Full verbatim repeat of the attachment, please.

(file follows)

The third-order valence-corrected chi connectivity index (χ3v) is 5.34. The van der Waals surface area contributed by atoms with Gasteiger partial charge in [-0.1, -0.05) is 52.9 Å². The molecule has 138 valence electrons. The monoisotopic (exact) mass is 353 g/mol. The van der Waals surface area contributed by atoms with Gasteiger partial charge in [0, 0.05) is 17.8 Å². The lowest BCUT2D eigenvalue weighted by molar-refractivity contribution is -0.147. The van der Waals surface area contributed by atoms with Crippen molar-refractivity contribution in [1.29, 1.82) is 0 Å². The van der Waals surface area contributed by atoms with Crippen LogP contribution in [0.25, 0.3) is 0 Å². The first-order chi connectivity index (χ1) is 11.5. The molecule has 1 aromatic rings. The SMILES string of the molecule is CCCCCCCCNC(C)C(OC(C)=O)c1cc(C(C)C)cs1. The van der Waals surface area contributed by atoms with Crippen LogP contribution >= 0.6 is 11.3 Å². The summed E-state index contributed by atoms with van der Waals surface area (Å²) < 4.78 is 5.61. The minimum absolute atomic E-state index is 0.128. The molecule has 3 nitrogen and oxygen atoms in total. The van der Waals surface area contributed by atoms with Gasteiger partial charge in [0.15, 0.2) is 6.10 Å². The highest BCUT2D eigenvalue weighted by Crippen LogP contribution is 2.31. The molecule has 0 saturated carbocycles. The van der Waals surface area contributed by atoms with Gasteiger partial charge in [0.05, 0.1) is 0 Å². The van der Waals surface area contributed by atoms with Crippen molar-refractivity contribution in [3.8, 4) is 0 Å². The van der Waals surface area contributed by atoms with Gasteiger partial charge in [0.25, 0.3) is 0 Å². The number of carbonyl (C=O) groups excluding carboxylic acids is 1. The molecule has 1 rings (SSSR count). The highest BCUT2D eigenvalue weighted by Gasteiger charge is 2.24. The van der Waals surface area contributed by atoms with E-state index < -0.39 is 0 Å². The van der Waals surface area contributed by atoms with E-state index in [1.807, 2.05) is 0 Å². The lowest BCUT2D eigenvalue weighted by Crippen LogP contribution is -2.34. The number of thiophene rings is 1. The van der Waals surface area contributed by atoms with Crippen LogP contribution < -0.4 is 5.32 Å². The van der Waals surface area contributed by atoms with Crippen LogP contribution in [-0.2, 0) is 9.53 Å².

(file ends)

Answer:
The third-order valence-corrected chi connectivity index (χ3v) is 5.34. The van der Waals surface area contributed by atoms with Gasteiger partial charge in [-0.1, -0.05) is 52.9 Å². The molecule has 138 valence electrons. The monoisotopic (exact) mass is 353 g/mol. The van der Waals surface area contributed by atoms with Gasteiger partial charge in [0, 0.05) is 17.8 Å². The lowest BCUT2D eigenvalue weighted by molar-refractivity contribution is -0.147. The van der Waals surface area contributed by atoms with Crippen molar-refractivity contribution in [1.29, 1.82) is 0 Å². The van der Waals surface area contributed by atoms with Crippen LogP contribution in [0.25, 0.3) is 0 Å². The first-order chi connectivity index (χ1) is 11.5. The molecule has 1 aromatic rings. The SMILES string of the molecule is CCCCCCCCNC(C)C(OC(C)=O)c1cc(C(C)C)cs1. The van der Waals surface area contributed by atoms with Crippen LogP contribution >= 0.6 is 11.3 Å². The summed E-state index contributed by atoms with van der Waals surface area (Å²) < 4.78 is 5.61. The minimum absolute atomic E-state index is 0.128. The molecule has 3 nitrogen and oxygen atoms in total. The van der Waals surface area contributed by atoms with Gasteiger partial charge in [0.15, 0.2) is 6.10 Å². The highest BCUT2D eigenvalue weighted by Crippen LogP contribution is 2.31. The molecule has 0 saturated carbocycles. The van der Waals surface area contributed by atoms with Gasteiger partial charge in [0.05, 0.1) is 0 Å². The van der Waals surface area contributed by atoms with Crippen molar-refractivity contribution in [3.8, 4) is 0 Å². The van der Waals surface area contributed by atoms with Gasteiger partial charge in [0.25, 0.3) is 0 Å². The number of carbonyl (C=O) groups excluding carboxylic acids is 1. The molecule has 1 rings (SSSR count). The highest BCUT2D eigenvalue weighted by Gasteiger charge is 2.24. The van der Waals surface area contributed by atoms with E-state index < -0.39 is 0 Å². The van der Waals surface area contributed by atoms with E-state index in [1.807, 2.05) is 0 Å². The lowest BCUT2D eigenvalue weighted by Crippen LogP contribution is -2.34. The number of thiophene rings is 1. The van der Waals surface area contributed by atoms with Crippen LogP contribution < -0.4 is 5.32 Å². The van der Waals surface area contributed by atoms with Crippen LogP contribution in [-0.2, 0) is 9.53 Å².